I also love the album’s lead single, “Ain’t Got Nothin’ On Us,” which is such a fun swinging number, and another nice departure, sonically, for Montgomery. It actually used to remind me a little of “You’ve Got A Friend In Me” from Toy Story, lol. I also love Montgomery’s playful delivery on that one where he humorously exaggerates his southern drawl in certain places.

    I also love the next single coming up after this, and it looks like we’re gonna be very much in agreement with it.

    Other songs from What I Do The Best that I love are “A Few Cents Short” (which Montgomery wrote by himself before getting his record deal), “Lucky Arms,” “Cloud 8,” “What I Do The Best,” “I Can Prove You Wrong,” and the underrated (imo) “How Was I To Know,” which is another track that saw him doing something a bit different sonically AND stretching himself vocally by making good use of his falsetto, which had never been heard from him until then.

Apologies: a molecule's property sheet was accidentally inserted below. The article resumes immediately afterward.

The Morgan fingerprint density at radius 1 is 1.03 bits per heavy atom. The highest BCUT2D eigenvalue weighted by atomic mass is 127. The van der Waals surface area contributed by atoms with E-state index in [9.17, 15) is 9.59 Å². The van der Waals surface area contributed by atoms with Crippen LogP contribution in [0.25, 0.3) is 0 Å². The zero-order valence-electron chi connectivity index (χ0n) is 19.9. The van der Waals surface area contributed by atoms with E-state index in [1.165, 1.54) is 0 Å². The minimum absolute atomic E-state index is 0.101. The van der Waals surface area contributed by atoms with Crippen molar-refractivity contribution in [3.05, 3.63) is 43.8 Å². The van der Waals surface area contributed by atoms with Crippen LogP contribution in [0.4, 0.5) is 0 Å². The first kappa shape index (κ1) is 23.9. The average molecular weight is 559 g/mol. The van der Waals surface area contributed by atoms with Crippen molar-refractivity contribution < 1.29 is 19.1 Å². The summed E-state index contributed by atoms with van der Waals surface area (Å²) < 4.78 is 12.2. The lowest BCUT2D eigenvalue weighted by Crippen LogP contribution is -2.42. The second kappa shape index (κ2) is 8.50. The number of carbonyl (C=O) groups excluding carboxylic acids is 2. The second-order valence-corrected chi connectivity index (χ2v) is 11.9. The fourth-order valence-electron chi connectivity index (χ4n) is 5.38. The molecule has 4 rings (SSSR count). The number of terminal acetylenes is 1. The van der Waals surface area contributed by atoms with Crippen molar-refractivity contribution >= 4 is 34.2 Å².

2. This song basically got me through the late 2000s, with lost/unrequited love and all the life changes that came with graduating college. In my top 5 of the 1990s for sure.

  3. Montgomery got hold of a great song, one full of poetry and sincerity. He honours the song well and delivers his best ballad performance. I have never been a fan of Montgomery’s music but I will champion this single.